• Nick Storm wrote on November 29, 2012 05:28 PM :

    Hi Adam,

    I updated the story to reflect the statutes that the KRS cites. Feel free to look them up they’re hyper linked in the story: KRS 61.661 and 61.878(1)(1).

  • JDM wrote on November 30, 2012 10:31 AM :

    Although people receiving over $100,000 yr form KRS should feel ashamed, they are just a tip of the problem. Transparency, oversight, and full contibutions are a good place to start. It really hurts when the bills come due, especially if they get paid by the folks who did not benefit from building the debt.

  • Chris Tobe wrote on November 30, 2012 02:37 PM :

    My impression as a KRS board member was that most of all of the other board members and KRS staff feel strongly that pension benefits need to be secret and will lobby hard to keep them secret. I think there is also a lot of support for secrecy within the legislature and especially among many lobbyists who are in the pension system.

  • Lowell Reese wrote on February 04, 2013 10:07 PM :

    Glad you are exploring and reporting on transparency. Other than the inflow of at least some degree of ready cash to avert the approaching insolvency of the KERS, arguably nothing is more important than transparency in the long-term to correct the self-serving abuses and to safeguard the public employees’ retirement systems. If the public only knew what is going on in Frankfort in the retirement systems, there would a revolution.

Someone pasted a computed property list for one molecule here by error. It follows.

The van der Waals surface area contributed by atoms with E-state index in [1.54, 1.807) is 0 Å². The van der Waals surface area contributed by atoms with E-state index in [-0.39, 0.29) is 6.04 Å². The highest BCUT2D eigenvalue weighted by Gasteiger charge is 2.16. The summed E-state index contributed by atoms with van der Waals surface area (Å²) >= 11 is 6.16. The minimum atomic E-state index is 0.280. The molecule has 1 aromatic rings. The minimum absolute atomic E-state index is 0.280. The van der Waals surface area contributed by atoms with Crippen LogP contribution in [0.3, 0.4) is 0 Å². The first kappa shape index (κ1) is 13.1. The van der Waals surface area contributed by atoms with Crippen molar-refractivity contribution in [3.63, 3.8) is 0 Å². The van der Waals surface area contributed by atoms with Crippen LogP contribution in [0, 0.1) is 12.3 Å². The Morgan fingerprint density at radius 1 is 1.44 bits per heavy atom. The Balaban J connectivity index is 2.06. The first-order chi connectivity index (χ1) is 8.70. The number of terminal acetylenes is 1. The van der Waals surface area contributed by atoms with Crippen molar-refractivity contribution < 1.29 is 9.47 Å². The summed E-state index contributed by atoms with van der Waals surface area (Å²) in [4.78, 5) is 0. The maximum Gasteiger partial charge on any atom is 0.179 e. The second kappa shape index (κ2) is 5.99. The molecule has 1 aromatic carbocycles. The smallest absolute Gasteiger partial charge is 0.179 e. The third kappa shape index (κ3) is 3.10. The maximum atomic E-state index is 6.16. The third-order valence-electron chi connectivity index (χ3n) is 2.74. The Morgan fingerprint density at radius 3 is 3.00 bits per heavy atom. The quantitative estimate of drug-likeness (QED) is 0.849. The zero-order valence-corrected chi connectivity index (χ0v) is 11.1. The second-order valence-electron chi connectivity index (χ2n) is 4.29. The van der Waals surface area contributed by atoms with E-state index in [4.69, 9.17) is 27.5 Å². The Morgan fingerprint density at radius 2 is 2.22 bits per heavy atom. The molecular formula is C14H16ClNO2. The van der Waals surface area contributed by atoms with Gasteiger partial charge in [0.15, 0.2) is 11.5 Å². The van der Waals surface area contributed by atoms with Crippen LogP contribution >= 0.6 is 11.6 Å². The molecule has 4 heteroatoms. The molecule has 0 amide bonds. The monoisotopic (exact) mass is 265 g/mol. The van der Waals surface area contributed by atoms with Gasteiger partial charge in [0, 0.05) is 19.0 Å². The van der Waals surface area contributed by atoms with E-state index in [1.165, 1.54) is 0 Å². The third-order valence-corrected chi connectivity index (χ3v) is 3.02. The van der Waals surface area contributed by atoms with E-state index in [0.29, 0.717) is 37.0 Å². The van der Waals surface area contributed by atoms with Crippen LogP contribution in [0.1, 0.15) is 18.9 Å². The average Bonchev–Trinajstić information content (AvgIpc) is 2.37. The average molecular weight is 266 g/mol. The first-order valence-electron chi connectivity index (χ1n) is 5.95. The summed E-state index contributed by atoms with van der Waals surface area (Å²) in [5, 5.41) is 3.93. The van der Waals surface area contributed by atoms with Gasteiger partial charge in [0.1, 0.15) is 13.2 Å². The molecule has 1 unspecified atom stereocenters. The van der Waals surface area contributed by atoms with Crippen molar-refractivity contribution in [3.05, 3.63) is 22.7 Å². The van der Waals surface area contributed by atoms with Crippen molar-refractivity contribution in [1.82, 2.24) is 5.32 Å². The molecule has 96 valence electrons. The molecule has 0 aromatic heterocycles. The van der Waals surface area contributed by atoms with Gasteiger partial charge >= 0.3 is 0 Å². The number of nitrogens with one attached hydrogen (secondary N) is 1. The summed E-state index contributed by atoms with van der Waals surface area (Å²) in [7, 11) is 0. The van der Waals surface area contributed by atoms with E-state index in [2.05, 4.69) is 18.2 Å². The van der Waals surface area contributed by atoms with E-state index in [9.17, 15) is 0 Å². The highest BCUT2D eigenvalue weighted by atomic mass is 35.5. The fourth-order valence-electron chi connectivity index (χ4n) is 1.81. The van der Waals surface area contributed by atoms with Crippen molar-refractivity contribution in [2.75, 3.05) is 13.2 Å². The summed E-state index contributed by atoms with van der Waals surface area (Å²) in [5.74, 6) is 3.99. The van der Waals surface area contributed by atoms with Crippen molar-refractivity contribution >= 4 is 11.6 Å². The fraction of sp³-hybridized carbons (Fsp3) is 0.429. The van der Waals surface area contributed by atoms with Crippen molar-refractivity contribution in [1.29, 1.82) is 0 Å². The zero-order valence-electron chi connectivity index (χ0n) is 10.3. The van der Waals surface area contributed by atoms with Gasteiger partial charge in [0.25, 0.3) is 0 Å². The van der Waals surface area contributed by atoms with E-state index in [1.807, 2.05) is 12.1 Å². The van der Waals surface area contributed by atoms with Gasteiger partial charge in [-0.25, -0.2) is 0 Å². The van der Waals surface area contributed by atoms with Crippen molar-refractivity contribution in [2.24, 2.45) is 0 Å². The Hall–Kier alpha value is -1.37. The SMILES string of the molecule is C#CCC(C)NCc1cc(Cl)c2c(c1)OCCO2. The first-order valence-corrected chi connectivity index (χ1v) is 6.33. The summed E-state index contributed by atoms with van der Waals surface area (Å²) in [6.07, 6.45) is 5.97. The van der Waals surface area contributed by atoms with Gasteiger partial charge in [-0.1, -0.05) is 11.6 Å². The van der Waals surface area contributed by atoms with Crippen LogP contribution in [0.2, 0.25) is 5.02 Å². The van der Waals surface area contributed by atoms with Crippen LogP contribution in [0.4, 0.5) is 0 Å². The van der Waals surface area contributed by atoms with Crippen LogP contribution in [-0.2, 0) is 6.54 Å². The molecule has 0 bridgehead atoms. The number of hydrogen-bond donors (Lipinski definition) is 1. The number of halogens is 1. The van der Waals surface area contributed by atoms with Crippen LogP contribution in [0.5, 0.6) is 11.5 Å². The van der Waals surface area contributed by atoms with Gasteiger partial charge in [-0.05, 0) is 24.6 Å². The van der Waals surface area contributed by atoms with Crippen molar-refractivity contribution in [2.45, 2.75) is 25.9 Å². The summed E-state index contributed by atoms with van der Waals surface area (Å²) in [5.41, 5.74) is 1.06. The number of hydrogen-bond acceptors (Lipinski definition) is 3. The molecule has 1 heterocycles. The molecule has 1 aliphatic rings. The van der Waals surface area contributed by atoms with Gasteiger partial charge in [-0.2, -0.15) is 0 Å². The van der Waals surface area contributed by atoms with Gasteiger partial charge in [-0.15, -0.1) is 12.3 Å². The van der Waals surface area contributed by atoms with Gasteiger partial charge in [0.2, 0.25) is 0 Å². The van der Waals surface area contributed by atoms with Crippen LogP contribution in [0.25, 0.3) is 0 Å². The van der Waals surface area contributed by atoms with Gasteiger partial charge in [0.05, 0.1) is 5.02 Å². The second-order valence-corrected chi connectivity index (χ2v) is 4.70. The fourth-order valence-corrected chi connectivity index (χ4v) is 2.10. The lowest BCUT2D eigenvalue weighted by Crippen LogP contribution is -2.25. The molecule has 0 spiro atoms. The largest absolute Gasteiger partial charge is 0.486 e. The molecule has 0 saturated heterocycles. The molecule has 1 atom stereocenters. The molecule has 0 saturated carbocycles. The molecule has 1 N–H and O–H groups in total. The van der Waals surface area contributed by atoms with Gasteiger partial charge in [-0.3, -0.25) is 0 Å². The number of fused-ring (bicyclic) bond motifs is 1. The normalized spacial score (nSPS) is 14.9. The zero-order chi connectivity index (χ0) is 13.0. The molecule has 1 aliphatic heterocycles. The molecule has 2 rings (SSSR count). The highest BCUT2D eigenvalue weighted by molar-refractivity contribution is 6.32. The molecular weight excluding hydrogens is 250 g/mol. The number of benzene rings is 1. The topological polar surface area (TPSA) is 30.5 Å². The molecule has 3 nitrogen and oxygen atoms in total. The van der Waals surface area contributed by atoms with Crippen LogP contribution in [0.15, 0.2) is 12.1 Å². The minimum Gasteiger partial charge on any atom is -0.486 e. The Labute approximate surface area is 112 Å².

A couple of other points. The KRS and AG’s office have denied your Open Records request to view pension amounts of individual retirees. You might want to try confirming with them that an individual is actually enrolled in one of the state’s six retirement systems. I have asked that question under the Open Records Act, and their reply was, by law, we can’t tell you. In other words, even who’s in the retirement systems is a secret. What you and I have learned from this is, the secrecy is a creature of state law, not a federal statute. Four states have opened up state pension information to their citizens … Oregon, Pennsylvania, New Jersey and Ohio.

    On former Rep. Cherry’s $14,000 annually pension after serving 14 years in a part-time job, a key factor is years of service. For others who serve longer, particularly those who have bought “air” and/or “military service” time, a pension of $40,000 to $50,000 a year is not uncommon.

  • Bill H. wrote on November 22, 2013 01:46 PM :

    The only abuse in the retirement system is by the legislatures who come back to state employment. It’s interesting that those people benefit from the very laws they write.

    For the vast majority of state employees, this is just another attack on their very meager pensions.

    A pension of $40,000-$50,000 is quite uncommon among rank and file state employees. Even if a state employee makes $70,000 a year before retirement, that pension payment would only be around $36,000 a year. Most state employees make more in the range of $20,000-$40,000 a year, not $70,000.

    Let’s stop the politics and concentrate on shoring up the pension system instead of tearing it down. It is good for the middle-class, good for businesses who need their dollars, and good for the state.

What do you have to say?